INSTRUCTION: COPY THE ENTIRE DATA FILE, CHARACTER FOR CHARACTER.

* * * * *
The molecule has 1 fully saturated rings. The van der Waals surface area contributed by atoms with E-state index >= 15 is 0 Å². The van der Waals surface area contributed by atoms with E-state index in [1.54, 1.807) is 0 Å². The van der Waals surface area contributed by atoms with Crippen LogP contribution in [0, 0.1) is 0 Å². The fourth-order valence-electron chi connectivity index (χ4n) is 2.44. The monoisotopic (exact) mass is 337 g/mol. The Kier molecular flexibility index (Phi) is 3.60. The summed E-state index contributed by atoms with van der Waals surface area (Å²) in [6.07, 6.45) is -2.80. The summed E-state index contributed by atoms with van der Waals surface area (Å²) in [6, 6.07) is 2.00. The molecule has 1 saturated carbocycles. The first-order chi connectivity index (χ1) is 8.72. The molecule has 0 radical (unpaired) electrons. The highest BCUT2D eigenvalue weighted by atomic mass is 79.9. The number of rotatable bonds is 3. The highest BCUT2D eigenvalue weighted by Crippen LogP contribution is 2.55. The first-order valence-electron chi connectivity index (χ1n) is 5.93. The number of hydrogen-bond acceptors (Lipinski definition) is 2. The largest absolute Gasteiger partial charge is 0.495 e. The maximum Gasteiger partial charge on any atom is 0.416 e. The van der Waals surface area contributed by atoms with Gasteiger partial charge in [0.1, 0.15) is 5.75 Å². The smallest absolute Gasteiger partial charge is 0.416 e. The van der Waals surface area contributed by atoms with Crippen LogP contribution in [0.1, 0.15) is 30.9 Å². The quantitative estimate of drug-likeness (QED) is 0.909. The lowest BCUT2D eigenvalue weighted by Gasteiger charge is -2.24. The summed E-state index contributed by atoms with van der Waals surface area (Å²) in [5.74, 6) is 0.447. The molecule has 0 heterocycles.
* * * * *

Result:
The molecule has 1 fully saturated rings. The van der Waals surface area contributed by atoms with E-state index >= 15 is 0 Å². The van der Waals surface area contributed by atoms with E-state index in [1.54, 1.807) is 0 Å². The van der Waals surface area contributed by atoms with Crippen LogP contribution in [0, 0.1) is 0 Å². The fourth-order valence-electron chi connectivity index (χ4n) is 2.44. The monoisotopic (exact) mass is 337 g/mol. The Kier molecular flexibility index (Phi) is 3.60. The summed E-state index contributed by atoms with van der Waals surface area (Å²) in [6.07, 6.45) is -2.80. The summed E-state index contributed by atoms with van der Waals surface area (Å²) in [6, 6.07) is 2.00. The molecule has 1 saturated carbocycles. The first-order chi connectivity index (χ1) is 8.72. The molecule has 0 radical (unpaired) electrons. The highest BCUT2D eigenvalue weighted by atomic mass is 79.9. The number of rotatable bonds is 3. The highest BCUT2D eigenvalue weighted by Crippen LogP contribution is 2.55. The first-order valence-electron chi connectivity index (χ1n) is 5.93. The number of hydrogen-bond acceptors (Lipinski definition) is 2. The largest absolute Gasteiger partial charge is 0.495 e. The maximum Gasteiger partial charge on any atom is 0.416 e. The van der Waals surface area contributed by atoms with Gasteiger partial charge in [0.1, 0.15) is 5.75 Å². The smallest absolute Gasteiger partial charge is 0.416 e. The van der Waals surface area contributed by atoms with Crippen LogP contribution in [0.1, 0.15) is 30.9 Å². The quantitative estimate of drug-likeness (QED) is 0.909. The lowest BCUT2D eigenvalue weighted by Gasteiger charge is -2.24. The summed E-state index contributed by atoms with van der Waals surface area (Å²) in [5.74, 6) is 0.447. The molecule has 0 heterocycles.